The Aquarius Project: Cold Dark Matter under a Numerical Microscope

DOI: 10.1007/978-3-540-69182-2_8

ABSTRACT The ‘Aquarius’ project currently performs the first ever one-billion particle simulation of a Milky Way-sized dark matter
halo, improving resolution by a factor of more than 15 relative to previously published simulations of this type. This enables
dramatic advances in our understanding of the structure and substructure of dark matter in our Galaxy. Our project seeks clues
to the nature of the dark matter and aims to advance strategies for exploring the formation of our Galaxy, for searching for
signals from dark matter annihilation, and for designing experiments for direct detection of dark matter. Here we report on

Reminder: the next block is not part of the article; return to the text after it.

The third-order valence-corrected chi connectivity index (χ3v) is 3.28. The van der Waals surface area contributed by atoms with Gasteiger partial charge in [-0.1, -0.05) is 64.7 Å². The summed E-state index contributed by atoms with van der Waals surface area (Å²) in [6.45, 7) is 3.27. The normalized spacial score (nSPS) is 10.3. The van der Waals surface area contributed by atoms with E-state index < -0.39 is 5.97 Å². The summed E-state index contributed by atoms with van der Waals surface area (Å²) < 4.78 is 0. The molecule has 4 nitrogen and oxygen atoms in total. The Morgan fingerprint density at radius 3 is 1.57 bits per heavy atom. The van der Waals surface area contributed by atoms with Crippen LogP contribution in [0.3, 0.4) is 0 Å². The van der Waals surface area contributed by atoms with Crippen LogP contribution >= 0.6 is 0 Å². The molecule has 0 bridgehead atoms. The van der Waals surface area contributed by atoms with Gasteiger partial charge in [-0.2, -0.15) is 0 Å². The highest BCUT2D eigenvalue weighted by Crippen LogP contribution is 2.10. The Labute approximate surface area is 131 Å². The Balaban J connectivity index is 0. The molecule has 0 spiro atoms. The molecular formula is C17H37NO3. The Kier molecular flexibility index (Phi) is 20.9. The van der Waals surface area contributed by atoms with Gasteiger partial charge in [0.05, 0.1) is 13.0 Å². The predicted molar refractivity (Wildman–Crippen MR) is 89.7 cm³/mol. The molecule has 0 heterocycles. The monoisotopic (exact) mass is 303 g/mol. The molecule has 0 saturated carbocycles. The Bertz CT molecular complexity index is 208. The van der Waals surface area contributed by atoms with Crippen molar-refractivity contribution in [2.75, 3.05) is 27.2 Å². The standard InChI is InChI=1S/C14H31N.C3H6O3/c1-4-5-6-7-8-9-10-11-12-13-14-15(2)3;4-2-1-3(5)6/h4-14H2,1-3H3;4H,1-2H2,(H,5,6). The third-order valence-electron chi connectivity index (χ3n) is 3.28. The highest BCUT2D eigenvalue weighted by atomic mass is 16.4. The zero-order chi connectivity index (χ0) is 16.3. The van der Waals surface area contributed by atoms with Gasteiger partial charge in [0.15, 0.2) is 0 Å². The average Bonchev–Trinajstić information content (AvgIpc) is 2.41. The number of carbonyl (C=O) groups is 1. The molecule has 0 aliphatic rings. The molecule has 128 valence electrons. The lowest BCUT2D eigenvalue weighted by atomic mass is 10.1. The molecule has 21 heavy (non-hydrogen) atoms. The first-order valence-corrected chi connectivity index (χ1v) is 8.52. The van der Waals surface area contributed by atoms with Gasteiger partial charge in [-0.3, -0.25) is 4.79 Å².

the status of our calculations carried out on the HLRB-2 thus far, and discuss some of the early results we obtained. Our
results show much better convergence for the properties of dark matter substructures than ever reported in the literature
before. For the first time, we can reliably probe the central dark matter density cusp into a regime where the local logarithmic
slope becomes shallower than−1. We also provide a description of the simulation code GADGET-3 developed specifically for
this project, and highlight the new parallelization techniques we employed to deal with the extremely tightly coupled nature
and high dynamic range of our simulations.

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